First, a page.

The dictator is something that is further distinguished from these previous terms and refers to an official constitutional office that grants extraordinary powers to the office holder for a limited period of time (typically six months). As Rousseau states, “only the greatest danger can counterbalance the danger of disturbing the public order”. Therefore, only in extraordinary times of crisis, “when the salvation of the fatherland is at stake” and the existing laws and institutions prevent the resolution of such crisis, should the powers of the dictatorship be bestowed upon “the worthiest person”. In these cases, the dictator becomes “the supreme chief’ who “silences all the laws and provisionally suspends the Sovereign authority”. The important point for Rousseau is that the dictator suspends the sovereign power (in this case, the General Will), he does not abolish it; and during its suspension, while he has unlimited executive authority, he has no authority to make new laws or repeal existing ones. In this sense, the dictator does not usurp executive power; he has it bestowed upon him through constitutional means and is therefore not a tyrant. At the same time, however, his executive power is unlimited in scope but limited in time, unlike the tyrant. On the other hand, the dictator does not usurp the sovereign or legislative authority like the despot. His will does not become law and his power is not arbitrary. While the differences between dictators, despots and tyrants have lost all meaning in contemporary political discourse, given our tendency to view the world through the dichotomous lens of democratic versus authoritarian systems, they remained very clear for classical political theorists. This is something to keep in mind when we revisit the classics.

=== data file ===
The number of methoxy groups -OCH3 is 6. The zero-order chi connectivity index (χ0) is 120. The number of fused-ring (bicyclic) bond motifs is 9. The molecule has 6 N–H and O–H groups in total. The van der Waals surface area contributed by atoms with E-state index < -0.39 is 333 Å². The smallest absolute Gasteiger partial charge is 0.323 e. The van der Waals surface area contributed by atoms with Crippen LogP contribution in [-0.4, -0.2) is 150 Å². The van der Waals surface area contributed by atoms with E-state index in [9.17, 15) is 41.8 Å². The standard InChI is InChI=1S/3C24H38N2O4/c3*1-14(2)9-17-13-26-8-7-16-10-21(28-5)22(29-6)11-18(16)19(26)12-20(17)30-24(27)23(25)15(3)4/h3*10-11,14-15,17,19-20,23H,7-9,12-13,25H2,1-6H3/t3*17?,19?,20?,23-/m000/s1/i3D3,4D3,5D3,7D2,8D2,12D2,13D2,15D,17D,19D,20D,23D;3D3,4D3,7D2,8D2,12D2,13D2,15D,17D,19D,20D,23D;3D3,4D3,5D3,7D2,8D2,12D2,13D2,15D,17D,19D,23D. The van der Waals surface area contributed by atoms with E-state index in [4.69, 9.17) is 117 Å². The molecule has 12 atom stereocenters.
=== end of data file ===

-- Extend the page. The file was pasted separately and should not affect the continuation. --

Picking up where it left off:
Leave a Reply

Fill in your details below or click an icon to log in:

WordPress.com Logo

You are commenting using your WordPress.com account. Log Out / Change )

Twitter picture

You are commenting using your Twitter account. Log Out / Change )

Facebook photo

You are commenting using your Facebook account. Log Out / Change )

Google+ photo

You are commenting using your Google+ account. Log Out / Change )

Connecting to %s